Girl Boss: Emotional Indie Girl Edition


“Did you Girl Boss today?” is a frequently asked question in my household. The back of my front door has post-it notes stating “Did you Girl Boss today?” with daily tally marks saying either “yes” or “no.” (So far there is only one tally mark answering the above question in the negative.) Girl Bossing has become a way of life for me and my three roommates. Wearing a ponytail? We will cry out, “The ponytail is the powerhouse of the Boss Babe!” Drinking something? We call that “Girl Boss Fuel.” Who is the Girl-Boss-in-Chief? Vice-President Kamala Harris. Who is the top Girl Boss? Nikki Haley, of course. (I write this as Nikki Haley smiles at me from my signed copy of her memoir With All Due Respect. The book is either used as a coaster on our living room coffee table or is used to prop up our copy of The Communist Manifesto.) 

I have to admit, all this girl-bossing is done entirely with a smirk on our faces while our intersectional leftist/feminist politics linger over our core beliefs. In my opinion, Girl Goss feminism is a bit antiquated in 2021, but the Girl Boss empowerment energy continues to drive me forward in my everyday life. 

That brings us to the topic of this column: three songs that make me feel like a modern intersectional Girl Boss; but the caveat is that I am emotional and “indie.” Meaning: I need emotionally raging introspective songs to make me feel powerful and to make me embrace my inner Boss Babe.

I think my first encounter with my emotional indie Girl Boss persona was when I heard Courtney Barnett playing on NPR. Her song “Nameless, Faceless” echoed through the speakers of my mom’s car and made me feel so exposed. In the first verse, Courtney Barnett sings to an unnamed angsty man saying, “Don’t you have anything better to do // I wish that someone could hug you // Must be lonely // Being angry // Feeling overlooked // You sit alone at home in the darkness // With all the pent-up rage that you harness //I’m real sorry // ‘Bout whatever happened to you.” The chorus revolves around her describing how all she wants to do is walk through a park at night. The chorus lyrics “Men are scared that women will laugh at them // Women are scared that women will kill them,” especially stand out to me. Paired with the first verse, the chorus offers a stark perspective to the portrait Courtney paints of a sad, lonely man with no emotional awareness, while in the chorus she cuts straight to the chase of “Women are scared that men will kill them.” Courtney Barnett has Girl Bossed.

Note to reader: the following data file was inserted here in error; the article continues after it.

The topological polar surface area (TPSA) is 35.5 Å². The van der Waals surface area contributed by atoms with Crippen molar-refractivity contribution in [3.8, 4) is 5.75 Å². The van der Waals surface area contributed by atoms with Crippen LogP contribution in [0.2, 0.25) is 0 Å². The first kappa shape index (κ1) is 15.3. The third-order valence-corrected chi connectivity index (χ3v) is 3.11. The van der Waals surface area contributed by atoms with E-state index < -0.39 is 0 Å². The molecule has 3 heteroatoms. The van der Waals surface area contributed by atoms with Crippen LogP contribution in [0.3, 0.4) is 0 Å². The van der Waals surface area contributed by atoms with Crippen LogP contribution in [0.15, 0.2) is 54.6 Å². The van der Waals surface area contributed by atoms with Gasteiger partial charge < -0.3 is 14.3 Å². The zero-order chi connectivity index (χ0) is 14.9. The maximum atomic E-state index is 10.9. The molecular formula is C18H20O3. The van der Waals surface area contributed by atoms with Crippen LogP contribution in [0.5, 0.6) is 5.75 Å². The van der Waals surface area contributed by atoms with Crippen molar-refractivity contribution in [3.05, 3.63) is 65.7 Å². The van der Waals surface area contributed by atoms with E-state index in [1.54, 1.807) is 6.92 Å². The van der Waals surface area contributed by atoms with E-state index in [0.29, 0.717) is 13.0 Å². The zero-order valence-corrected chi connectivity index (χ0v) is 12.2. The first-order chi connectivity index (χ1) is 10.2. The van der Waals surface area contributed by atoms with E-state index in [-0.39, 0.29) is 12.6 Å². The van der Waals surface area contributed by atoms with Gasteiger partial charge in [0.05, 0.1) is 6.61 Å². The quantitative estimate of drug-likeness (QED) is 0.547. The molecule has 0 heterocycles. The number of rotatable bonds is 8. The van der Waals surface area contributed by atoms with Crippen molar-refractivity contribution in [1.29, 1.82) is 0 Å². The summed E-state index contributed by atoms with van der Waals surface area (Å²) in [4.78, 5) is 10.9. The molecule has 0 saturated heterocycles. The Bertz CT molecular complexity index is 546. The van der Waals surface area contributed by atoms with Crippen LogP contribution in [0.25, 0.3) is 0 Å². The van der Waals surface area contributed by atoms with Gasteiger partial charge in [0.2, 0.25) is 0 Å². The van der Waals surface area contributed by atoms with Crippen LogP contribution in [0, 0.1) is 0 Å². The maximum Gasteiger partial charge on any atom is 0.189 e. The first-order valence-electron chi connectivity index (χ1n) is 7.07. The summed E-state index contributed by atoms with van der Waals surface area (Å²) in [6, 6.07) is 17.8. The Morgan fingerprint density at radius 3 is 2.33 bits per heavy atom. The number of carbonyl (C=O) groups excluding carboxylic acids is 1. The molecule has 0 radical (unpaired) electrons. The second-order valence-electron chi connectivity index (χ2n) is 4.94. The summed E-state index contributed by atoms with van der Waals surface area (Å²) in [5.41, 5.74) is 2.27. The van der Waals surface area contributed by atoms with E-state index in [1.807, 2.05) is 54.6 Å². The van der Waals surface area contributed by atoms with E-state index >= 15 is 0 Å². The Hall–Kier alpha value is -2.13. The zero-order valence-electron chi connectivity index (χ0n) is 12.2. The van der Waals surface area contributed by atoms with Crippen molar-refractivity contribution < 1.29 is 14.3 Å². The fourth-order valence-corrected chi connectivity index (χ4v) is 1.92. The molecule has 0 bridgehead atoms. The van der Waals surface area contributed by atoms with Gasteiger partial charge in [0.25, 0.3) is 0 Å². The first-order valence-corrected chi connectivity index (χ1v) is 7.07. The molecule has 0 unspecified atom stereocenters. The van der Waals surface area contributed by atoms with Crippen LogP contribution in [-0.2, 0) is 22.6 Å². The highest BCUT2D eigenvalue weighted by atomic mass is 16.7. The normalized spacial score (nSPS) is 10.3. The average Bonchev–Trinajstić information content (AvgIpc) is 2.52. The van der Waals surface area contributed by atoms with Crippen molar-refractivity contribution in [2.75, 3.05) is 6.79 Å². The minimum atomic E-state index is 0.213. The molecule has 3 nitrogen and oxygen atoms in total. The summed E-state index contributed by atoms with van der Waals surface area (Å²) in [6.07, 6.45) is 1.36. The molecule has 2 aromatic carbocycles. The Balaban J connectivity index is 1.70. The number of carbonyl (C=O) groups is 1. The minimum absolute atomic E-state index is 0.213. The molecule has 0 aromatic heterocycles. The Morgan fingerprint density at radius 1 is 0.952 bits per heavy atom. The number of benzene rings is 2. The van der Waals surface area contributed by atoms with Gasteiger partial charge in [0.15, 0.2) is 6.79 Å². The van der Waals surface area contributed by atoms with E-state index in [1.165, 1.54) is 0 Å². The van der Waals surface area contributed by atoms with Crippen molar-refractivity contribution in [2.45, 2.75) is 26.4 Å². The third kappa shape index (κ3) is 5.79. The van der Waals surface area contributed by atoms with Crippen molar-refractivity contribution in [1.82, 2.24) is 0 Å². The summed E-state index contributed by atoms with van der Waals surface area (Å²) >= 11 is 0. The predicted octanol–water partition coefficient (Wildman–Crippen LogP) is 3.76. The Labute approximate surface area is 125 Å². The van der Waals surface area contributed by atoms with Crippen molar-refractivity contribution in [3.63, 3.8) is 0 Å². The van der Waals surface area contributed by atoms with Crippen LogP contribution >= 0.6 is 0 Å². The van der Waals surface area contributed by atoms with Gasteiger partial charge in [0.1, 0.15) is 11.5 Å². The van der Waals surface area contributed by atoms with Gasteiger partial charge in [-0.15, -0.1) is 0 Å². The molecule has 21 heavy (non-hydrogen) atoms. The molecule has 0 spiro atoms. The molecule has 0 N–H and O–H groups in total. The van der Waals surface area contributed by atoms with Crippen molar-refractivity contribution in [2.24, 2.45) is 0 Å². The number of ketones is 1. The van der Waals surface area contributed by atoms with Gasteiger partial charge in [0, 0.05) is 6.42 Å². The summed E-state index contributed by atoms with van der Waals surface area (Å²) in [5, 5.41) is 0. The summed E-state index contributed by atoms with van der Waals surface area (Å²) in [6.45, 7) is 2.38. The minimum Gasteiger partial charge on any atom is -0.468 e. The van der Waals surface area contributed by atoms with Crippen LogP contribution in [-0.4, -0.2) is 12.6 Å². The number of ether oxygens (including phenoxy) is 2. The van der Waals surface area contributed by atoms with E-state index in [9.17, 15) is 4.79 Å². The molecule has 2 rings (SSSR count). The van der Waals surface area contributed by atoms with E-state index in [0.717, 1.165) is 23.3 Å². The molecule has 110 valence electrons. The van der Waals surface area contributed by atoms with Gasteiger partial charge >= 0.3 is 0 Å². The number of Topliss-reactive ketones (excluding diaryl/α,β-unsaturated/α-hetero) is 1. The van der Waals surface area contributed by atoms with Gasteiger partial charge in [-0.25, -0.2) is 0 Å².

The second song is “Alaska” by Maggie Rogers. Maggie Rogers wrote “Alaska” after a pivotal visit to Alaska. I find this song powerful because she completely bares her soul, saying, “Cut my hair so I could rock back and // Forth without thinking of you // Learn to talk and say whatever I wanted to // And I walked off you // And I walked off an old me.” I personally connect with the feeling of release after cutting my hair. I recently did the same thing to mark a new era of my life. The line “Learn to talk and say whatever I wanted to” is somewhat of a mantra for me. This new era of my life is going to be marked with complete and utter clarity. I am going to set boundaries, express my needs, and tell people what I need them to know. I am walking off an old me and into a new me. I am going

to help myself be a better person and in turn hopefully do the same for others. Maggie Rogers has Girl Bossed. 

The final song is “Nobody” by Mitski. “Nobody” is a synth-y jazzy track centered around the feeling of alienation and loneliness. With any other rhythm and beat, “Nobody” would probably be one of the saddest songs of the decade. In the song, Mitski grapples with feeling alone and dealing with questions of “did I ask too much?” and “did I make myself too small?” Personally, I constantly grapple with whether I made myself too big, shrunk myself to make others more comfortable, or asked too much of people around me. She closes the song by saying “Nobody // Nobody // Nobody // Still nobody wants me.” You can hear the pain in her voice, yet as she cries out over her loneliness I feel less alone. Mitski has Girl Bossed. 

All three of these songs are from women whose words have helped form me into who I am today, and help me be the best Girl Boss I can be. After all, the biggest Girl Bosses are the ones who let their confidence overflow and completely trust in themselves. These songs don’t disappoint.

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